On May 11, The New York Times ran a disturbing story about a proposed design for the Babyn Yar Holocaust Memorial Center, the site of the Ukrainian massacre of 33,771 Jews by Nazi forces in 1941. The center’s design, envisioned by filmmaker Ilya Khrzhanovsky, proposed to sort visitors into “victims” or “executioners” and then conduct a role-playing exercise that uses virtual reality to re-create the event. Such a plan would be revolting.
Museums and educational settings often employ historical re-enactments. For decades, high schools, camps and museums have run Underground Railroad re-enactments, in which “fugitive slaves” crawl through forests and lakes under the cover of night to reach “freedom.” Civil War re-enactors can be seen on the grounds of Gettysburg. Even a Titanic exhibit in San Diego offers a degree of personalization by issuing visitors a passport of a real passenger to follow throughout the exhibition. These types of re-enactments offer a chance for the visitor to become not just an observer, but a witness to history.
Re-enactment can seem especially appealing to those committed to Holocaust remembrance. Jews are taught to “Never Forget” the Holocaust by attending museums, talking to survivors and going on programs such as March of the Living. By immersing oneself in the stories and sites of the Holocaust, the veil between then and now thins, and the commitment to memorialize becomes not just about the survivors, but each subsequent generation of Jews. Tastefully done, museums can imbue this sense of timelessness and deeper engagement: The Museum of Tolerance in Los Angeles, for example, has visitors walk through the two doors — “Able Bodied” and “Children and Others” — that were used to send Jews to manual labor or to the gas chambers.
No depiction could fully capture the horror of those who lived through the Holocaust.
But the design for the Babyn Yar memorial contorts this charge to memorialize. Most glaringly, the proposed design sought to use personality tests to sort individuals into Nazis and Jews, which is nightmarish and disgusting. But on a deeper level, combining individuals’ traits with historical identities is disturbing because it overwrites the identities of real perpetrators and victims with ours. This degree of immersion removes the ability to imagine ourselves as the victims, and instead we become them. And with virtual reality showing the events in “real time,” we override the experiences of victims and perpetrators with that of our own. Rather than remember, we erase.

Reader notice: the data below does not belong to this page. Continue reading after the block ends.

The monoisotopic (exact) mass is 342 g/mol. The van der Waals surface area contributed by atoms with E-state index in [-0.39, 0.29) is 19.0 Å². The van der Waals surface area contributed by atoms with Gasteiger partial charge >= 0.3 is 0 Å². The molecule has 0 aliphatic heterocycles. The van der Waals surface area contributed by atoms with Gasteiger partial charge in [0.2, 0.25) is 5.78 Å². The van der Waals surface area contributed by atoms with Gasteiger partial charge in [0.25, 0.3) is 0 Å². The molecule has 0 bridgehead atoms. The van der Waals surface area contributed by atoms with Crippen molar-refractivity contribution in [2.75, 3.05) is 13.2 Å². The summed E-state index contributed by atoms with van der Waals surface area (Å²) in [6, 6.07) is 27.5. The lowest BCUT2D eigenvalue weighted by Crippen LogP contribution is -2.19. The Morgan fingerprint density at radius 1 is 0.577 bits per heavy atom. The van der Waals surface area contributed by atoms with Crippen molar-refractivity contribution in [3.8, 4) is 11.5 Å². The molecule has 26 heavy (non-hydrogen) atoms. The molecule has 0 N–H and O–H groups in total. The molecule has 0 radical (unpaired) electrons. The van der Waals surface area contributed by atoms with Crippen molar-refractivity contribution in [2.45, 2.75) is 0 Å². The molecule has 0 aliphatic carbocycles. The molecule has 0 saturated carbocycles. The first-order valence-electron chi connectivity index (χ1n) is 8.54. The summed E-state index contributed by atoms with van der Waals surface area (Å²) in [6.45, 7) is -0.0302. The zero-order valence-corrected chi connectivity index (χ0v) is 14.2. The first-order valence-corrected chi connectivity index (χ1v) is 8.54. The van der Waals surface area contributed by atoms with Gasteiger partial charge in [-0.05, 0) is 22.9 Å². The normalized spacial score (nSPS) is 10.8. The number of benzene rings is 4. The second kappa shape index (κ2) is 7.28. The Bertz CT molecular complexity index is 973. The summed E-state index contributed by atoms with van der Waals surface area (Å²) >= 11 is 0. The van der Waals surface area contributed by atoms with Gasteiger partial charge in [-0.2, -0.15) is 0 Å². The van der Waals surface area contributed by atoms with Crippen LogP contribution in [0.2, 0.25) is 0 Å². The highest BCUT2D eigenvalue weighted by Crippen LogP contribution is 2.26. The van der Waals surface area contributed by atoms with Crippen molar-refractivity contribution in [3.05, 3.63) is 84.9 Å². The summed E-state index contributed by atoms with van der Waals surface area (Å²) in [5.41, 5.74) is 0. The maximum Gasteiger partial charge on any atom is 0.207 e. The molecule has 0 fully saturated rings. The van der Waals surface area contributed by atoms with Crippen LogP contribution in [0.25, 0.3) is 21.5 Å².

Re-enactment also risks shutting down productive dialogue. Many survivors kept silent for decades after the Holocaust, largely because the experiences were so traumatizing. The virtual reality programming proposed by Khrzhanovsky risks creating that same type of trauma for visitors playing perpetrator and victim almost 80 years later. Rather than fostering deeper, more meaningful engagement with the Holocaust, Babyn Yar’s proposed programming would flood visitors’ with such fear, shame and terror that the emotions could utterly overwhelm any attempts to understand and process the event. It’s estimated that as many as 150,000 people, including Soviet prisoners of war and Roma, were killed there.
At its worst, the Babyn Yar memorial ignores the role of the post-Holocaust generation. The descendants of survivors didn’t experience the events of the Holocaust firsthand. Their charge, then, is to bear witness to history by making the events of the Holocaust tangible enough that younger generations can understand how they occurred and how it can prevent them. That diverse effort is achieved by passing on stories through museums, plays, shows and songs, often sparking debates over depictions that teeter between the powerful and the pastiche. Critically, these depictions are subservient to the knowledge, experiences and stories of the survivors — no depiction could fully capture the horror of those who lived through the Holocaust, nor should any portrayal try to. Khrzhanovsky’s design takes “bear witness” too literally, boasting an experience that detracts from the post-Holocaust’s generation of passing on stories from one to the other.
As the number of Holocaust survivors dwindles, the Jewish community must make critical decisions as to how to pursue “Never Forget.” That maxim is — and should remain — a communal act of remembering those who lived through those horrors themselves. “Never Forget” does not, nor should it, entail Khrzhanovsky’s vision of creating those atrocities live and on demand.
Ari Berman is assistant editor at Foreign Affairs.